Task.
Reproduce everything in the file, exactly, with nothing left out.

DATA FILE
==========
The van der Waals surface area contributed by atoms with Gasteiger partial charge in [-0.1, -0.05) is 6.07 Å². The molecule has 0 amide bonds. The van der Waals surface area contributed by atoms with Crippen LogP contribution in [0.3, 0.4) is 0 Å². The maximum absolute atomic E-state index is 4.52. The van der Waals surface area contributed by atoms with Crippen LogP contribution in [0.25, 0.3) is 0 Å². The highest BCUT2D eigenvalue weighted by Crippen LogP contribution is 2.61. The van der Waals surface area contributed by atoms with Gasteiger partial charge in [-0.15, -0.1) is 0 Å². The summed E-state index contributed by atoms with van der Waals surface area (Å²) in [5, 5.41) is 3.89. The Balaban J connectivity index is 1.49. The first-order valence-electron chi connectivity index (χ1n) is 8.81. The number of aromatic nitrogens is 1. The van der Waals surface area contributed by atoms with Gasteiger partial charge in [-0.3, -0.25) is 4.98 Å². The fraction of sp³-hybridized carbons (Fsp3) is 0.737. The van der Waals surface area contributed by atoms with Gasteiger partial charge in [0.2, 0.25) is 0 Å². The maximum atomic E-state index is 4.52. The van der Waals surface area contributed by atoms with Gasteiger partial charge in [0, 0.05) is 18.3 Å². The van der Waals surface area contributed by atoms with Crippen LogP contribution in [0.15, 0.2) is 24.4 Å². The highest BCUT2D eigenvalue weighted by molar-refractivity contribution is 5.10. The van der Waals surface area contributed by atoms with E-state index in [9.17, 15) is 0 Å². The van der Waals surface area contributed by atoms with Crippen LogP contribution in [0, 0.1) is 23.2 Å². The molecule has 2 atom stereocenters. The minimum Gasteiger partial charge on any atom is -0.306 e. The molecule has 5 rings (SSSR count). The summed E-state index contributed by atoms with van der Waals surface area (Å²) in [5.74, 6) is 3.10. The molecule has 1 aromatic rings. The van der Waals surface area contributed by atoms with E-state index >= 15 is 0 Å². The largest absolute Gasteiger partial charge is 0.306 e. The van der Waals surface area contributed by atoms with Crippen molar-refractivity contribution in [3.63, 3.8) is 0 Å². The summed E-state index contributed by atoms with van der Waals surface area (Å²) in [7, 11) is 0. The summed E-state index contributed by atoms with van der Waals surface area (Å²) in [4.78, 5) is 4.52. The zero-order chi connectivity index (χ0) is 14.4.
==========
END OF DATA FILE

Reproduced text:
The van der Waals surface area contributed by atoms with Gasteiger partial charge in [-0.1, -0.05) is 6.07 Å². The molecule has 0 amide bonds. The van der Waals surface area contributed by atoms with Crippen LogP contribution in [0.3, 0.4) is 0 Å². The maximum absolute atomic E-state index is 4.52. The van der Waals surface area contributed by atoms with Crippen LogP contribution in [0.25, 0.3) is 0 Å². The highest BCUT2D eigenvalue weighted by Crippen LogP contribution is 2.61. The van der Waals surface area contributed by atoms with Gasteiger partial charge in [-0.15, -0.1) is 0 Å². The summed E-state index contributed by atoms with van der Waals surface area (Å²) in [5, 5.41) is 3.89. The Balaban J connectivity index is 1.49. The first-order valence-electron chi connectivity index (χ1n) is 8.81. The number of aromatic nitrogens is 1. The van der Waals surface area contributed by atoms with Gasteiger partial charge in [-0.3, -0.25) is 4.98 Å². The fraction of sp³-hybridized carbons (Fsp3) is 0.737. The van der Waals surface area contributed by atoms with Gasteiger partial charge in [0.2, 0.25) is 0 Å². The maximum atomic E-state index is 4.52. The van der Waals surface area contributed by atoms with Gasteiger partial charge in [0, 0.05) is 18.3 Å². The van der Waals surface area contributed by atoms with Crippen LogP contribution in [0.15, 0.2) is 24.4 Å². The highest BCUT2D eigenvalue weighted by molar-refractivity contribution is 5.10. The van der Waals surface area contributed by atoms with E-state index in [9.17, 15) is 0 Å². The van der Waals surface area contributed by atoms with Crippen LogP contribution in [0, 0.1) is 23.2 Å². The molecule has 2 atom stereocenters. The minimum Gasteiger partial charge on any atom is -0.306 e. The molecule has 5 rings (SSSR count). The summed E-state index contributed by atoms with van der Waals surface area (Å²) in [5.74, 6) is 3.10. The molecule has 1 aromatic rings. The van der Waals surface area contributed by atoms with E-state index >= 15 is 0 Å². The largest absolute Gasteiger partial charge is 0.306 e. The van der Waals surface area contributed by atoms with Crippen molar-refractivity contribution in [3.63, 3.8) is 0 Å². The summed E-state index contributed by atoms with van der Waals surface area (Å²) in [7, 11) is 0. The summed E-state index contributed by atoms with van der Waals surface area (Å²) in [4.78, 5) is 4.52. The zero-order chi connectivity index (χ0) is 14.4.